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Cabergoline versus bromocriptine for symptomatic treatment of premenstrual mastalgia: a randomised, open-label study.

Author(s): Aydin Y, Atis A, Kaleli S, Uludag S, Goker N

Affiliation(s): Cerrahpasa Medical Faculty, Istanbul University, Istanbul, Turkey. yavuzay@istanbul.edu.tr

Publication date & source: 2010-06, Eur J Obstet Gynecol Reprod Biol., 150(2):203-6. Epub 2010 Mar 4.

Publication type: Comparative Study; Randomized Controlled Trial

OBJECTIVE: To compare the effectiveness and side effects of cabergoline with bromocriptine for the symptomatic treatment of cyclic mastalgia as a part of the premenstrual syndrome. STUDY DESIGN: 140 women with premenstrual mastalgia were enrolled in this randomised, open-label trial. Two groups were created (bromocriptine and cabergoline) and consisted of 61 and 67 patients respectively at the end of trial. Bromocriptine was administered 5 mg daily during second half of the menstrual cycle. Cabergoline was administered 0.5 mg weekly during the second half of the cycle. Relief of pain was evaluated using a visual analog scale (VAS). The mean percentage decrease in score for all patients in each group was calculated. A 50% or greater decrease at the end of the third month from the basal VAS score was accepted as a positive response to drug therapy. Data regarding side effects were collected systematically with review of a symptom diary. RESULTS: The positive response rates to treatment were similar (bromocriptine 66.6% and cabergoline 68.4%). The pain reduction rates for each month were also similar. Moreover, the pain reduction rate was maximum in the second month of treatment for both groups. Vomiting (28%), nausea (39%) and headaches (23%) recorded in the bromocriptine group were significantly more frequent than vomiting (4.5%), nausea (20.9%) and headache (6%) recorded in the cabergoline group (p=0.023, p=0.001, p=0.006 respectively). A difference in the rate of dizziness was not statistically significant (26.4% vs. 14.9%). There was no correlation between the baseline breast pain score and prolactin level but post-treatment pain reduction was well correlated with prolactin level. CONCLUSIONS: Cabergoline is as effective as bromocriptine for the treatment of cyclic mastalgia but has minimal side effects compared to bromocriptine. Copyright 2010 Elsevier Ireland Ltd. All rights reserved.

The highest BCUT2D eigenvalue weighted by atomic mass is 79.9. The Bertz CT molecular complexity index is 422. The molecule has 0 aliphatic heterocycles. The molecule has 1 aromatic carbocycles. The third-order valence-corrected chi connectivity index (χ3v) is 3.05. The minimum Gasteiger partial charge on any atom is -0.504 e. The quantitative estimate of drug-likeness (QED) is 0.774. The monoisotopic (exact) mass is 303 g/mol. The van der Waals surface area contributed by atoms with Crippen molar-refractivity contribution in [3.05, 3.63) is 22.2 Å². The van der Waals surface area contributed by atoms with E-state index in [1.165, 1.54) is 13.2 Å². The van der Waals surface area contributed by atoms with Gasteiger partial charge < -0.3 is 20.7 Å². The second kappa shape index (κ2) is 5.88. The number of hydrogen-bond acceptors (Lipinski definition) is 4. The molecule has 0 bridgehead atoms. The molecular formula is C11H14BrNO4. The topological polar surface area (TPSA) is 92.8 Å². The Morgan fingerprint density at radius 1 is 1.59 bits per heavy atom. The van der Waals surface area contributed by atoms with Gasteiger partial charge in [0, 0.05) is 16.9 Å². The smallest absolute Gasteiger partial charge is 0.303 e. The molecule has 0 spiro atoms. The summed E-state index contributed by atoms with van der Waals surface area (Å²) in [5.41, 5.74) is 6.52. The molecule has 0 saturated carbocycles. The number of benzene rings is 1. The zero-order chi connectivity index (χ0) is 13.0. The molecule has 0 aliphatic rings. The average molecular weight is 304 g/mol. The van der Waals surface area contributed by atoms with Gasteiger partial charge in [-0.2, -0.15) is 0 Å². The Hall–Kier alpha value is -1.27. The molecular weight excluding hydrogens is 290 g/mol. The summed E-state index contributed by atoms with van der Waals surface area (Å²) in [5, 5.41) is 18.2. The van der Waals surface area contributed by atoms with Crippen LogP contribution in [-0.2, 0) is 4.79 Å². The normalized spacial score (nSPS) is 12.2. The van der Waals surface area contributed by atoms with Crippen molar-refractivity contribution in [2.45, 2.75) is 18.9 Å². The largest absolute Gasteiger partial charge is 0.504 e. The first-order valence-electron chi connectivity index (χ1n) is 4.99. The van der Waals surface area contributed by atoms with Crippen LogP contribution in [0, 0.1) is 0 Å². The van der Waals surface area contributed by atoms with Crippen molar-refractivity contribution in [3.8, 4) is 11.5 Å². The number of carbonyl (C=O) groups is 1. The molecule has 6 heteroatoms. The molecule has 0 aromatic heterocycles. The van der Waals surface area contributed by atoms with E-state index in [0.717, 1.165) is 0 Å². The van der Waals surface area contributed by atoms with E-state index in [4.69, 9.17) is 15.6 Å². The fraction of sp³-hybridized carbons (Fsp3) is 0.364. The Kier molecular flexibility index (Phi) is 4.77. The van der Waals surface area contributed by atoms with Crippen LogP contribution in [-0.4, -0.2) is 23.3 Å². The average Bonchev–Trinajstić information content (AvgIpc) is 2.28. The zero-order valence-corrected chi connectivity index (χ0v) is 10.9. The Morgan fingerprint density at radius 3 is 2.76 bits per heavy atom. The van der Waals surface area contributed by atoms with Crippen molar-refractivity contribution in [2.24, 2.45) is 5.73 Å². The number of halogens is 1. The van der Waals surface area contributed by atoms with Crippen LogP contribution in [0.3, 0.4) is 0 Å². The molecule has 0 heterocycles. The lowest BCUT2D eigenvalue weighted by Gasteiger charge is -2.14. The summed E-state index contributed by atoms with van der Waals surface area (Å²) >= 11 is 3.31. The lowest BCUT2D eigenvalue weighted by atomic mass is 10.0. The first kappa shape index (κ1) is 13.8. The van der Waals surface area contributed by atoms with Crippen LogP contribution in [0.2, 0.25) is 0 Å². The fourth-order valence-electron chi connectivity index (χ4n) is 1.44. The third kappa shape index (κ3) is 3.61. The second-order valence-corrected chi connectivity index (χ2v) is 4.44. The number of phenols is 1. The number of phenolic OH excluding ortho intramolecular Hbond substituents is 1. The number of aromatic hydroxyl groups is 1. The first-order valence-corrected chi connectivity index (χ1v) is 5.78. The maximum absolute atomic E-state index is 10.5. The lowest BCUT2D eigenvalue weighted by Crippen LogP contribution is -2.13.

Page last updated: 2010-10-05

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